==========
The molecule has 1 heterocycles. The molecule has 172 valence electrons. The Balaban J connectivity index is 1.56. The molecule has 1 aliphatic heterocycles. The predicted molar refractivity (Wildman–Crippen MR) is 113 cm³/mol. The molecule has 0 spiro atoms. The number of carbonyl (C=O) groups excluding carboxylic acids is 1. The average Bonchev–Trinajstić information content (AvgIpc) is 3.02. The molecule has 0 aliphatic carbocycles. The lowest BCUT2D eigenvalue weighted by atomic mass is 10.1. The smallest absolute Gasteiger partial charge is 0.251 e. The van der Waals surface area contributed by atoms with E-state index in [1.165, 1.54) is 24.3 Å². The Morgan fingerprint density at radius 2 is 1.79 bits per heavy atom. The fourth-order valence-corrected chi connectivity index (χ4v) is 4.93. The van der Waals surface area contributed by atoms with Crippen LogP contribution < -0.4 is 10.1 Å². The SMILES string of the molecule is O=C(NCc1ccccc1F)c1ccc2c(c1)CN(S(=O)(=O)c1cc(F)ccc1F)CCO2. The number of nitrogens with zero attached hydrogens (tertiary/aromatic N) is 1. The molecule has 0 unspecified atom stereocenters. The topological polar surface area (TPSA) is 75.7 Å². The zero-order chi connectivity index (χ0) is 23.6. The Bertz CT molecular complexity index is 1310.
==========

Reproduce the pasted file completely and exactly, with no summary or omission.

The molecule has 1 heterocycles. The molecule has 172 valence electrons. The Balaban J connectivity index is 1.56. The molecule has 1 aliphatic heterocycles. The predicted molar refractivity (Wildman–Crippen MR) is 113 cm³/mol. The molecule has 0 spiro atoms. The number of carbonyl (C=O) groups excluding carboxylic acids is 1. The average Bonchev–Trinajstić information content (AvgIpc) is 3.02. The molecule has 0 aliphatic carbocycles. The lowest BCUT2D eigenvalue weighted by atomic mass is 10.1. The smallest absolute Gasteiger partial charge is 0.251 e. The van der Waals surface area contributed by atoms with E-state index in [1.165, 1.54) is 24.3 Å². The Morgan fingerprint density at radius 2 is 1.79 bits per heavy atom. The fourth-order valence-corrected chi connectivity index (χ4v) is 4.93. The van der Waals surface area contributed by atoms with Crippen LogP contribution < -0.4 is 10.1 Å². The SMILES string of the molecule is O=C(NCc1ccccc1F)c1ccc2c(c1)CN(S(=O)(=O)c1cc(F)ccc1F)CCO2. The number of nitrogens with zero attached hydrogens (tertiary/aromatic N) is 1. The molecule has 0 unspecified atom stereocenters. The topological polar surface area (TPSA) is 75.7 Å². The zero-order chi connectivity index (χ0) is 23.6. The Bertz CT molecular complexity index is 1310.